Book Review: ‘Narrow Road’ destined to be a classic war novel
“Narrow Road to the Deep North”
By Richard Flanagan
Gracefully told and with fluidity more akin to a symphony than a piece of historical fiction, the 2014 Man Booker Prize winner “Narrow Road to the Deep North” is the story of a group of Australian POWs forced to work on the notorious Burma Railway. The summary could end there, but that would be an affront to everything that Flanagan has so delicately poured into this novel.
The book’s central protagonist is Dorrigo Evans, a troubled Australian surgeon who is the senior officer of a division of POWs working on “the Line.” At the camp, Dorrigo works tirelessly to alleviate the suffering of his comrades, often picking which of the sick have to work the inhumane conditions on the railway that day.
In addition to 18-hour shifts, the men constantly face the brunt of beatings, tropical diseases and inescapable starvation. Truly, this is hell on Earth.
Then something interesting happens. Instead of taking his story down the conventional path of another brutal war novel, Flanagan deftly moves through time and space and enters the minds of other, more unexpected characters.
Enter Major Tenji Nakamura, the ruthless Japanese officer-in-charge at the camp, and possibly the most intriguing figure here. We enter his psyche objectively, viewing through his eyes the complexities of honor and war. There’s no judgment. No antagonizing. We see Nakamura as what he is: a man trying to do what he thinks to be a grand service to his empire.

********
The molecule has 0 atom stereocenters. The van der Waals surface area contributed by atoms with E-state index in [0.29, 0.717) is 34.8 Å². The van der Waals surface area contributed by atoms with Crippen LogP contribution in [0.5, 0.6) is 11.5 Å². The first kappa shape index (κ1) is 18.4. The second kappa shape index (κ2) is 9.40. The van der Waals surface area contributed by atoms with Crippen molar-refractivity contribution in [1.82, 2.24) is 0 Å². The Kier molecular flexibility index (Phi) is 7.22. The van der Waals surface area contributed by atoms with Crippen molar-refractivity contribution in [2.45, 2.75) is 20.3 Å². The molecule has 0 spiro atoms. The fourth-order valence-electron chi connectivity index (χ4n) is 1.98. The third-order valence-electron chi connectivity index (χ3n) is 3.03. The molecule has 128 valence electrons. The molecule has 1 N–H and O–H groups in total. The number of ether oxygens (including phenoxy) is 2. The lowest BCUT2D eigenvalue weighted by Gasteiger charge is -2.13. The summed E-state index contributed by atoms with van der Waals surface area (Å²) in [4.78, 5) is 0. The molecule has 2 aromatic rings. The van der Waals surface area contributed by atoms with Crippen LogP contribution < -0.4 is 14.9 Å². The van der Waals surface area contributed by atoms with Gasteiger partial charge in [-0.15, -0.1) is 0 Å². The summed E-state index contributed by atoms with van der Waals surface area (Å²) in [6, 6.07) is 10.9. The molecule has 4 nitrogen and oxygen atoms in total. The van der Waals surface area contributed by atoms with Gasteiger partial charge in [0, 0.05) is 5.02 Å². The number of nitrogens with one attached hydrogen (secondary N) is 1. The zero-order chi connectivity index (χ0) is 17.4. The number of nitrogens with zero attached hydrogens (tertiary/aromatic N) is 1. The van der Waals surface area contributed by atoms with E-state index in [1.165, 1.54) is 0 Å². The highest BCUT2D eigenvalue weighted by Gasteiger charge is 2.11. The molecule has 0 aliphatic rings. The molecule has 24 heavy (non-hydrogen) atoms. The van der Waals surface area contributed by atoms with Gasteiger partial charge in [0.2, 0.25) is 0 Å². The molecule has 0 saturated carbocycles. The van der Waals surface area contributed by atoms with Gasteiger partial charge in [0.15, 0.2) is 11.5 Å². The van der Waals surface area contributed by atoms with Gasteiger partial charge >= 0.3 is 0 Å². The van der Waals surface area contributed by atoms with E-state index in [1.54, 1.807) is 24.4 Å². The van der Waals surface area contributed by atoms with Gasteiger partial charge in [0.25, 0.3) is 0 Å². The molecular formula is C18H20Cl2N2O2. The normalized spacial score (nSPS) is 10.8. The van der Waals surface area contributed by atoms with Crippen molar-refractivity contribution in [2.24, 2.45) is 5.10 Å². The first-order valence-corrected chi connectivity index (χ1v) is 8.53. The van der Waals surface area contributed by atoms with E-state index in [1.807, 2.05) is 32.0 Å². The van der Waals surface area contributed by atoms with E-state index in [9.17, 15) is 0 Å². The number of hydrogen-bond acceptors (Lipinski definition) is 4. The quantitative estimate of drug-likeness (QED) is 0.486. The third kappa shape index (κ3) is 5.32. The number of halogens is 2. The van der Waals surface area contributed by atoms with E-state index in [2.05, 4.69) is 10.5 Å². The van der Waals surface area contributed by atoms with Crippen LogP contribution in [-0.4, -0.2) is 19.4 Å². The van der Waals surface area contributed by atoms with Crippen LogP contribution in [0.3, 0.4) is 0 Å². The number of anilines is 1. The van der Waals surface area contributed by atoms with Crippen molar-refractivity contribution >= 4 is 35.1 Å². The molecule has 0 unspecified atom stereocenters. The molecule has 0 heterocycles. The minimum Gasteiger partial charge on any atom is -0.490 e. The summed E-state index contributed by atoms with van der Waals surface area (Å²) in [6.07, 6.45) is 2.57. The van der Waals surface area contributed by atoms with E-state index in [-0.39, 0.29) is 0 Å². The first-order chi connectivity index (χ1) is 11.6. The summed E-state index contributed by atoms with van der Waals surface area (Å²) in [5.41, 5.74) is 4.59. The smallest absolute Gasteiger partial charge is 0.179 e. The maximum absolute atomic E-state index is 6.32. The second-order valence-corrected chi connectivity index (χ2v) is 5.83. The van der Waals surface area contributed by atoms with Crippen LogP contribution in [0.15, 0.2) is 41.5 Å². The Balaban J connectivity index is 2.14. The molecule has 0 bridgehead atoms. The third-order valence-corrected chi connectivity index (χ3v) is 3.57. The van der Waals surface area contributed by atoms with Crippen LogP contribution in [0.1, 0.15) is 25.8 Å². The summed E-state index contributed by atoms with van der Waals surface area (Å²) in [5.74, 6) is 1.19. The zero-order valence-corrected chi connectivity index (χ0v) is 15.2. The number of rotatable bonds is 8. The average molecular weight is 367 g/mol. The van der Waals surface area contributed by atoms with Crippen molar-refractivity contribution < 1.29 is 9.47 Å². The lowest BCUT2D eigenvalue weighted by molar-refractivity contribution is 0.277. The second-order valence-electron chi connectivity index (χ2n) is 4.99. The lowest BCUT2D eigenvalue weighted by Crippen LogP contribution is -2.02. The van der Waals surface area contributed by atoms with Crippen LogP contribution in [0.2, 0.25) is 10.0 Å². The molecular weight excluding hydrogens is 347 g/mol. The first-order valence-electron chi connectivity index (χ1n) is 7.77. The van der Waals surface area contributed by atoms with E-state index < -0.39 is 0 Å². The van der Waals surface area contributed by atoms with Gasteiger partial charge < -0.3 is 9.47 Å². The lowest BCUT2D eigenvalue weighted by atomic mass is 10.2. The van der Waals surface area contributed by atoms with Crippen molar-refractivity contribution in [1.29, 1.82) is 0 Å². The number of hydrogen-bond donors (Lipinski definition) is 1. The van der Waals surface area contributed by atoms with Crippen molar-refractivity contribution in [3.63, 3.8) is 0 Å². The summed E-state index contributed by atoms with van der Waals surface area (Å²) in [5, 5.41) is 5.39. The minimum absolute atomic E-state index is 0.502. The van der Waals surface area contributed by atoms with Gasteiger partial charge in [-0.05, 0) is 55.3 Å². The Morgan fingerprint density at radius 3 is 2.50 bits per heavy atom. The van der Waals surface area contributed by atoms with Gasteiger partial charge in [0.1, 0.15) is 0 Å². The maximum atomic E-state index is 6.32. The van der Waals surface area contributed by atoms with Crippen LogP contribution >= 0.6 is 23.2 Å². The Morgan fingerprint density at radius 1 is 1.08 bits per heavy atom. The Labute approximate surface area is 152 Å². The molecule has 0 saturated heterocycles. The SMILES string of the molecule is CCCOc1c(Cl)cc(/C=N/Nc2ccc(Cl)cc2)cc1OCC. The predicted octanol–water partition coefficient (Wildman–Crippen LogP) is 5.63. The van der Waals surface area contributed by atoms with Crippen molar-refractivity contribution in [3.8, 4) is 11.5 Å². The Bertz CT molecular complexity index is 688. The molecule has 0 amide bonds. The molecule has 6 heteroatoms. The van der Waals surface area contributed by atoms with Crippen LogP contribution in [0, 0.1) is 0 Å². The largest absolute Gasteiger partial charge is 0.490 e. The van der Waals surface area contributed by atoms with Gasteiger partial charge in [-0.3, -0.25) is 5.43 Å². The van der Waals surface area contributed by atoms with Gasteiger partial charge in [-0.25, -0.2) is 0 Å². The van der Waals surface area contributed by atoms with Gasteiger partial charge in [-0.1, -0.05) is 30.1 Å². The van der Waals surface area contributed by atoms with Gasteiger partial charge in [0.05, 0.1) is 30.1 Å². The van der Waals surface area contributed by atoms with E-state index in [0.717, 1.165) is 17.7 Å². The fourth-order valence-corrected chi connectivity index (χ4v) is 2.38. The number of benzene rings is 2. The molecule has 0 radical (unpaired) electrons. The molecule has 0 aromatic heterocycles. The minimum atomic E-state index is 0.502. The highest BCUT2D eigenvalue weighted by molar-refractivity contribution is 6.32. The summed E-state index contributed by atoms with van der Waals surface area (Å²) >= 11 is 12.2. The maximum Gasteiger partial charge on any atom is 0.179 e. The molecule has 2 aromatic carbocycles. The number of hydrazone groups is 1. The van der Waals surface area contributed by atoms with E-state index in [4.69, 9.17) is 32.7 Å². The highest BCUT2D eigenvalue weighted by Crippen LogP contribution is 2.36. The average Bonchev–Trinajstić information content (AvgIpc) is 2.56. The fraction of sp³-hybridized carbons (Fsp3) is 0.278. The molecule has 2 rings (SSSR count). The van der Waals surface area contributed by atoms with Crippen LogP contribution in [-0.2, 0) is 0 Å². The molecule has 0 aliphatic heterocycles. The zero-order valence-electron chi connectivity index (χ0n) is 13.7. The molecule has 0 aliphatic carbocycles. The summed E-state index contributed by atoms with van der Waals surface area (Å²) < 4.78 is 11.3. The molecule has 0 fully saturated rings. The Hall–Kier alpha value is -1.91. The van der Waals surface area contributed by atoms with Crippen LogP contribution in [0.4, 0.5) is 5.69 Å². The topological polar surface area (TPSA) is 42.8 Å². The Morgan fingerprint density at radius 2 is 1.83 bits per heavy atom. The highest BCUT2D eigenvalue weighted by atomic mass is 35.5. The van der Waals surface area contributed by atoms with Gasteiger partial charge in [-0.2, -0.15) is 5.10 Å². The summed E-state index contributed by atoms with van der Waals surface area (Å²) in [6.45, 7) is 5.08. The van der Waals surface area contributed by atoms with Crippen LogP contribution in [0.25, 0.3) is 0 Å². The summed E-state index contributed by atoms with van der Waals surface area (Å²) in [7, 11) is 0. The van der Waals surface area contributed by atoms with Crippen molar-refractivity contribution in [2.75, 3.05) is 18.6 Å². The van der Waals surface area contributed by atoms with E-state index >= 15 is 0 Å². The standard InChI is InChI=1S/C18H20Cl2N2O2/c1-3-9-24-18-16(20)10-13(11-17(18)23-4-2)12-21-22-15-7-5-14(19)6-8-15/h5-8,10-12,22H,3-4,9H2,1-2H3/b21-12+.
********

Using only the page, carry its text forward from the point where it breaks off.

This is a challenging way to approach a novel (especially considering Flanagan’s father was one of the men condemned to the real-life railway), but Flanagan moves with a masterful touch, painting the men and women of this book with the dispassionate brushstrokes of life.
Here, it becomes clear that Flanagan did not set out to write a war novel or a prison drama, but instead to compose a poetic collection of vignettes, written with the intention of capturing what it means to be alive, to love and to believe in something, and ultimately, to die.
Are you still there? Don’t get me wrong, despite the depth and sprawling subject matter, “Narrow Road” is not a daunting read. It lacks the weight of classics like “Naked and the Dead” or “Matterhorn.” At around 350 pages, this novel still could be considered a quick read.
In addition to this, Flanagan’s prose is smoother than a river stone, washing over you like a wave and disappearing before you know it. This is a special thing, and a huge achievement.
Even with many sections of the novel taking place before and after the events at the camp, “Narrow Road to the Deep North” is destined to join the echelon of classic war novels, and it deserves to be there.
But in truth, this novel is something more. This is something delicate and beautiful and deeply moving. This is the kind of work that gets inside of you and takes root, hopefully to stay.
Logan Farmer is a bookseller at Off the Beaten Path Bookstore in downtown Steamboat Springs.
This book are available at the Bud Werner Memorial Library and at Off the Beaten Path Bookstore; e-books can be found at http://www.steamboatbooks.com.
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